“It’s difficult to shake the notion that we’re all sex-hungry animals ready to risk all for a bit of action
The media place such a huge emphasis on sex that it’s difficult to shake the notion that we’re all sex-hungry animals ready to risk all for a bit of action. According to this view, the later you lose your virginity, the less successful you’ve been in attracting a mate. But when it comes to how hot we like our Nando’s, whether we enjoy heavy metal or not, our opinion on Australia’s inclusion in the Eurovision Song Contest (last time I checked, Australia was not in Europe), we know we all have different ideas, opinions and priorities. Why should sex be any different? The sooner we stop forcing a one-size-fits-all approach on sex, the better.
Being a virgin isn’t necessarily a negative or a positive - it just is. For some, sex is inherently connected to love, and sex in the absence of love isn’t worth pursuing; for others, sex is simply fun that can easily be detached from emotion. For some, the overwhelming urge to have sex overrides the inevitable anxiety surrounding first-time intimacy with another person; for others, it doesn’t. There are those who regret not waiting longer to have sex, who crumbled under the weight of societal pressure; but for each of these people there’s someone who doesn’t regret a thing. We need to recognise these differences when we talk about sex.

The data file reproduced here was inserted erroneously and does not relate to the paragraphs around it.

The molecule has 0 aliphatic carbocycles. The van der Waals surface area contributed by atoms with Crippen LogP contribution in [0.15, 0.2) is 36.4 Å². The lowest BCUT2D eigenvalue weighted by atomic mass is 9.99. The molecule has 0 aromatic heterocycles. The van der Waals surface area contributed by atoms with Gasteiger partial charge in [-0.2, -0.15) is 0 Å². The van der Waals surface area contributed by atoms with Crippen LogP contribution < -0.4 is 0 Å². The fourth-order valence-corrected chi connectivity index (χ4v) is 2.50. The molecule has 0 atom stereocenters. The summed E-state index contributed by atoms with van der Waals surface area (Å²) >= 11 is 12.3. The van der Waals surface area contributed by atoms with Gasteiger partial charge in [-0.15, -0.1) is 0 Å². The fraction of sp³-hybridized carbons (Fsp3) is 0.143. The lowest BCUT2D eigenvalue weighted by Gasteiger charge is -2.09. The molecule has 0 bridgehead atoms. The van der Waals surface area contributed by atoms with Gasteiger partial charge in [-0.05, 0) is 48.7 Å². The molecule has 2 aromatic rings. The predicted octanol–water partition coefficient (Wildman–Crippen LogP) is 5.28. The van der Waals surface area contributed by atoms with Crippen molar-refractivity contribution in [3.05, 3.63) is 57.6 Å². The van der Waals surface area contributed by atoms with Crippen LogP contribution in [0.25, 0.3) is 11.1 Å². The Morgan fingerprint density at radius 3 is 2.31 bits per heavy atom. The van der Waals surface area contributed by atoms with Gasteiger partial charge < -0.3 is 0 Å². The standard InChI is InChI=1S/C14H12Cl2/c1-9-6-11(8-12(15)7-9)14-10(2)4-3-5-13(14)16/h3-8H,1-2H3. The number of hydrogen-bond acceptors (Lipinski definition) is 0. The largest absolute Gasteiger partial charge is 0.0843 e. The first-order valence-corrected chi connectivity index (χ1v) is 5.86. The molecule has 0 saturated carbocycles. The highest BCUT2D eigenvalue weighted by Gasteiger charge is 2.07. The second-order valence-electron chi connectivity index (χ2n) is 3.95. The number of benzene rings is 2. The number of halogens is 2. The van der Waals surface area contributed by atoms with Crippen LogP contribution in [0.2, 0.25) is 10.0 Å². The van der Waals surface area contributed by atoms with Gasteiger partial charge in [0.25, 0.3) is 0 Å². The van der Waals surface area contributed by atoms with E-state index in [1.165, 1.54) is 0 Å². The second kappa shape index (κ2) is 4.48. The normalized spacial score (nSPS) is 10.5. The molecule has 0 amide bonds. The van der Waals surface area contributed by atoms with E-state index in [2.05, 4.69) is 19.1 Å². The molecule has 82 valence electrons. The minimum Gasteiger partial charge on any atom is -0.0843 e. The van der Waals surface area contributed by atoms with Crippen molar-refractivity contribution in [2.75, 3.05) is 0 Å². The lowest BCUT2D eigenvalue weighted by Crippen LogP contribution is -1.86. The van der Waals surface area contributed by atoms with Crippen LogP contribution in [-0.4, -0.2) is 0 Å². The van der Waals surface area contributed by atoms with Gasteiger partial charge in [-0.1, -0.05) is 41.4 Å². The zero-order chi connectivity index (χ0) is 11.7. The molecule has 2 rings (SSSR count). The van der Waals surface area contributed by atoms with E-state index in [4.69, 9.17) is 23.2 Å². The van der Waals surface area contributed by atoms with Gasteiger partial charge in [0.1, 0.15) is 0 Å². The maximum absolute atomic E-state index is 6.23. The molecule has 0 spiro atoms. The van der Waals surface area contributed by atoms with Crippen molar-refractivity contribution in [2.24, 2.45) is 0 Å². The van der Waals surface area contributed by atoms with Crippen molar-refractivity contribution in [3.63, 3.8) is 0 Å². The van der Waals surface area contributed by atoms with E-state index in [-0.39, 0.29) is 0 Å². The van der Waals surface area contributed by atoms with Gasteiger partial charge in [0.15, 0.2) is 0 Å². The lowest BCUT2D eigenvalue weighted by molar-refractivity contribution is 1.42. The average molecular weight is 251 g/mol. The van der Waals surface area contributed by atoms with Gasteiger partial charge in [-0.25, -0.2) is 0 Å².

The problem is that if our experiences fall outside what society deems acceptable, we feel less comfortable speaking up about our experiences for fear of being judged. Add to this the fact that sex is, for some incredible reason, a taboo topic in our society, and often these so-called ‘deviant’ perspectives are not represented at all. There are other 21-year-old, male virgins around - that I’m sure of - and some of them might even be my friends, but we just don’t ever talk about it because we’re ashamed.
“It’s too easy to criticise ‘society’ at large for imposing an unattainable ideal on our lives
So we need to speak up about these issues, and the same goes for anything we consider important. It’s too easy to criticise ‘society’ at large for imposing an unattainable ideal on our lives, to envisage it as some external entity we don’t have anything to do with but that nevertheless controls us. We need to recognise that, in the end, we are all part of society and we have the power to change it, at least in some small way. It all starts with speaking up, making yourself heard. As I’ve come to realise, being a virgin isn’t a big deal, but I never would have known had I not talked to anyone about it. No matter how alone, weird, embarrassed you feel, there are others out there just like you. Don’t keep it to yourself - you deserve a voice.